“Diarchy” contains two projects known to me. Of the first I have a split with another Australian noise project Ebola Disco. Am Not, of course, is probably the best ‘new’ noise project and the reason I wanted to get this 7″ in the first place.
Rope Society presents a rumbling noise track that is not very extreme, but with very distorted vocals. A good track, better than what I remember of the earlier mentioned split.
Am Not has a pretty harsh track, even for his own doing. A wall of industrial noise with vocals so distorted that they are hardly recognisable as vocals. This is something that Am Not has done more often of course. This track is pretty good.
I have the idea that I have known the name Satori for decades, but I have never known them. Did I try their music when I could not yet listen to noise? Do I mix them up with a band with a similar name that I am not too crazy about? I do not know.
Noise Receptor has reviewed quite a couple of Cloister releases recently. I know Cloister as a tape label and I never really got to explore their roster. I buy tapes every now and then, but usually only when I have other things that I want to have.
For some reason I never checked if Cloister releases can be obtained in another way, so when I did, I noticed that they have a Bandcamp. The tapes themselves are all sold out in no time, but the Bandcamp page gave me the opportunity to finally find out what Cloister is about.
The newest release (when I write this) on Bandcamp is Satori. ‘Oh yea, Satori, I know them’. No I did not! Fortunately I skipped through “Angor Animi” to find out that Satori makes pretty impressive wall-of-sound type noise with samples and vocals. Not bad at all!
Satori has been around for decades. The oldest release is from 1987! However Dave Kirby is a Brit, “Angor Animi” sounds somewhat like “Japanoise”, but then in a way that I like. Perhaps the vocals?
After a while Satori proves not to be just an extreme noise project. The fourth track opens with fast drumming and after the noise sets in, a very energetic noise track remains. A very interesting combination!
The next track starts with samples and noisy ambience, but towards the end extremity returns. The remaining tracks contain some novel ideas too. In basis the sound remains a harsh wall of noise though.
Not entirely my kind of noise, but I do like the fact that there are some elements here that I have not heard on other noise releases.
Just like Tølerant, Maltreatment has only four releases, all released on 2020, three on Trust Collective, one on Cloister.
Maltreatment sounds more like what I thought Cloister Recordings to be like. Chaotic noise, quite some high frequencies. It is not extremely harsh, but I prefer the more (death) industrial approach to noise.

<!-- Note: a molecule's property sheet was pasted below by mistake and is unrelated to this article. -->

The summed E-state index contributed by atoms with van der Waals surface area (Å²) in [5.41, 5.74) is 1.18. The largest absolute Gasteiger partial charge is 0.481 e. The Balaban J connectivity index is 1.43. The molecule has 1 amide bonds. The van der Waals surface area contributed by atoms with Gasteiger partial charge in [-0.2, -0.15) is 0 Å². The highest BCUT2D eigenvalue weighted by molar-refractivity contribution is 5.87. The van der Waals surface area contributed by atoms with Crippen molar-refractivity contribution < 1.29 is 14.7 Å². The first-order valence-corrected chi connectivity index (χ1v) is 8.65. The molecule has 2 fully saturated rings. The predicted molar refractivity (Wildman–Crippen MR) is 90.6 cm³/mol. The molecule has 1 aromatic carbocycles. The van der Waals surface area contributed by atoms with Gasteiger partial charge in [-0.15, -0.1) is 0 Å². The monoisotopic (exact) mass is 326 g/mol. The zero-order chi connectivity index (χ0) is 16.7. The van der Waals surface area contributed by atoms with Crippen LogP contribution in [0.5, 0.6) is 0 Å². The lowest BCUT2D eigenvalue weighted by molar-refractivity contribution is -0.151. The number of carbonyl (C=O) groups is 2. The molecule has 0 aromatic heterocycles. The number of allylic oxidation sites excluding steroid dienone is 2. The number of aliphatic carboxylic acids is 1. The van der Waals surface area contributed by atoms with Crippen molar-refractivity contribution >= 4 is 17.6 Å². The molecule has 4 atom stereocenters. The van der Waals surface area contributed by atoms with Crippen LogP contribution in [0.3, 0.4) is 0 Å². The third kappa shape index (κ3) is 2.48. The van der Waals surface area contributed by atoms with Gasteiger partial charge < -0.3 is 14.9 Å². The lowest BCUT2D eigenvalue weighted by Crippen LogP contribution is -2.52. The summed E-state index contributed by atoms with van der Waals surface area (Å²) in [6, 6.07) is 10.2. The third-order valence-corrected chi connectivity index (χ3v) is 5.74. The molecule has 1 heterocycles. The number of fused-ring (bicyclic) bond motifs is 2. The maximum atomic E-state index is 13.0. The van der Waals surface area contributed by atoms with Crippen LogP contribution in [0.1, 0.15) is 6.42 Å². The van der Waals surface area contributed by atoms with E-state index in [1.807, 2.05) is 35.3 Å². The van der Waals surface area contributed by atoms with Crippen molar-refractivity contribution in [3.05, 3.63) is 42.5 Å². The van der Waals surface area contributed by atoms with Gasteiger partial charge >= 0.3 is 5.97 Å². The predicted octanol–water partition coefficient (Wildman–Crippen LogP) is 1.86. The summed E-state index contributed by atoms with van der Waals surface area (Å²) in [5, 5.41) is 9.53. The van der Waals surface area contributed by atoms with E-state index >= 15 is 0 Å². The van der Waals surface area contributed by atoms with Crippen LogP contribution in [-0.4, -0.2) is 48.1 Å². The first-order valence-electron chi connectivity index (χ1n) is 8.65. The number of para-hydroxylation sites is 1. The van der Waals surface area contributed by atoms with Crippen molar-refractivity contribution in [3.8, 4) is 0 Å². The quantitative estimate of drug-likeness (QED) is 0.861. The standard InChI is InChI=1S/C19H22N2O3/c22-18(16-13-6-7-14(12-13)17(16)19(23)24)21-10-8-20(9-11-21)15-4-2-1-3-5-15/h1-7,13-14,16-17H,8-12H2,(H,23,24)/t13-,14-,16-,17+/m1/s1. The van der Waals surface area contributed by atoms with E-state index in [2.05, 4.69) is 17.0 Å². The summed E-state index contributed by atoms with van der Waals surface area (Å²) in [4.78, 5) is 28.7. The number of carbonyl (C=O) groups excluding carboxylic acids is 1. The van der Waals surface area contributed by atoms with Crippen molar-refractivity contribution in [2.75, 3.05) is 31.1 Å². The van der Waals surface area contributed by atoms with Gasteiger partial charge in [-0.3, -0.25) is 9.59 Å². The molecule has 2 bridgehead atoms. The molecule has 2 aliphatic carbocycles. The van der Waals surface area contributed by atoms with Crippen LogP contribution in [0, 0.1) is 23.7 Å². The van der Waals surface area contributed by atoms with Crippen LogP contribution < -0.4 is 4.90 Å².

Thanks to Noise Receptor I heard about this release before the 102 copies were gone.
“Extraterritoriality” is a six track tape. It opens with the brutal “Cleansing Violence”, a great track. Then follow two more tranquil tracks with lyrics or lengthy samples. Recognisable lyrics and samples? The recognisability is certain with “Homecoming” which seems to be an alternative version to “Come Home”.
The latter mentioned title is the first on side B called “Entry” and is a not too extreme, but a somewhat industrial track. Next up the aggression rises again. Distorted sounds, a pounding rhythm, shouting samples and after a while aggressive vocals. “Red Emperor, White Forces” is a magnificent Am Not track. The closing track is again more ‘noisescapes’ with a lengthy sample.
It looks like it that Noise Receptor has a better eye and ear to find the thematics of Am Not’s music, so I suggest reading that review too.
Apparently a debut. I cannot find anything about this project.
In the cover there is a quote in Polish meaning ‘dictatorship is not a bad word’. The quote leads me to a Polish Wikipedia article about Chaim Rumkowski, a Jew who thought that working for the Nazis would save him and his people.
That said, HSR offers muffled noise with an industrial angle and sometimes very distorted vocals. The sound is a bit like hearing industrial while the speaker is below a pillow. There are not the high frequencies of many noise releases in most tracks, but neither is this the ‘wall of noise’ kind of music.
I prefer the more death industrial type tracks, especially when there are vocals, over the more minimalist ones and over the more chaotic (typical) ones.
Overall “Cumulative Hurt” sounds alright. It has a few descent tracks (especially the opening and closing tracks) and the rest is not bad either.